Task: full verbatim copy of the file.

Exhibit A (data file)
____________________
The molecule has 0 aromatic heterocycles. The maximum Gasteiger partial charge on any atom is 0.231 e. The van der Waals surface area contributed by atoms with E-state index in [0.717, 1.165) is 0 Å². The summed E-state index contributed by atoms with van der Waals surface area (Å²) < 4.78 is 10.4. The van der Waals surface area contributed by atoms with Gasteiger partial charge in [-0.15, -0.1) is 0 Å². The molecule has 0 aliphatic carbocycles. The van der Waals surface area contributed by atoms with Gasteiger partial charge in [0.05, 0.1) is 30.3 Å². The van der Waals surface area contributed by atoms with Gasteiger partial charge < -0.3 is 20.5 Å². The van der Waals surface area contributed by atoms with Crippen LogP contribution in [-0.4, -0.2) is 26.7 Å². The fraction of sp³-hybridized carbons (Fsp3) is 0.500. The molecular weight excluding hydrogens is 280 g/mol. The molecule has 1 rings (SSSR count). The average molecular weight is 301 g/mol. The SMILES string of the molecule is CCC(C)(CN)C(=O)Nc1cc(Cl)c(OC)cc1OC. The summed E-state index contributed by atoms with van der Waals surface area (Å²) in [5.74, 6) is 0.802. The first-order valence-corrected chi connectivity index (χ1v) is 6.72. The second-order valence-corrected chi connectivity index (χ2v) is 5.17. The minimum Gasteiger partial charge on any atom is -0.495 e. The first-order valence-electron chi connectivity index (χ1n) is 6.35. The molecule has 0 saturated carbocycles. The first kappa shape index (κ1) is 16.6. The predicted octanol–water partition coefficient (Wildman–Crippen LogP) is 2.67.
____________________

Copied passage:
The molecule has 0 aromatic heterocycles. The maximum Gasteiger partial charge on any atom is 0.231 e. The van der Waals surface area contributed by atoms with E-state index in [0.717, 1.165) is 0 Å². The summed E-state index contributed by atoms with van der Waals surface area (Å²) < 4.78 is 10.4. The van der Waals surface area contributed by atoms with Gasteiger partial charge in [-0.15, -0.1) is 0 Å². The molecule has 0 aliphatic carbocycles. The van der Waals surface area contributed by atoms with Gasteiger partial charge in [0.05, 0.1) is 30.3 Å². The van der Waals surface area contributed by atoms with Gasteiger partial charge < -0.3 is 20.5 Å². The van der Waals surface area contributed by atoms with Crippen LogP contribution in [-0.4, -0.2) is 26.7 Å². The fraction of sp³-hybridized carbons (Fsp3) is 0.500. The molecular weight excluding hydrogens is 280 g/mol. The molecule has 1 rings (SSSR count). The average molecular weight is 301 g/mol. The SMILES string of the molecule is CCC(C)(CN)C(=O)Nc1cc(Cl)c(OC)cc1OC. The summed E-state index contributed by atoms with van der Waals surface area (Å²) in [5.74, 6) is 0.802. The first-order valence-corrected chi connectivity index (χ1v) is 6.72. The second-order valence-corrected chi connectivity index (χ2v) is 5.17. The minimum Gasteiger partial charge on any atom is -0.495 e. The first-order valence-electron chi connectivity index (χ1n) is 6.35. The molecule has 0 saturated carbocycles. The first kappa shape index (κ1) is 16.6. The predicted octanol–water partition coefficient (Wildman–Crippen LogP) is 2.67.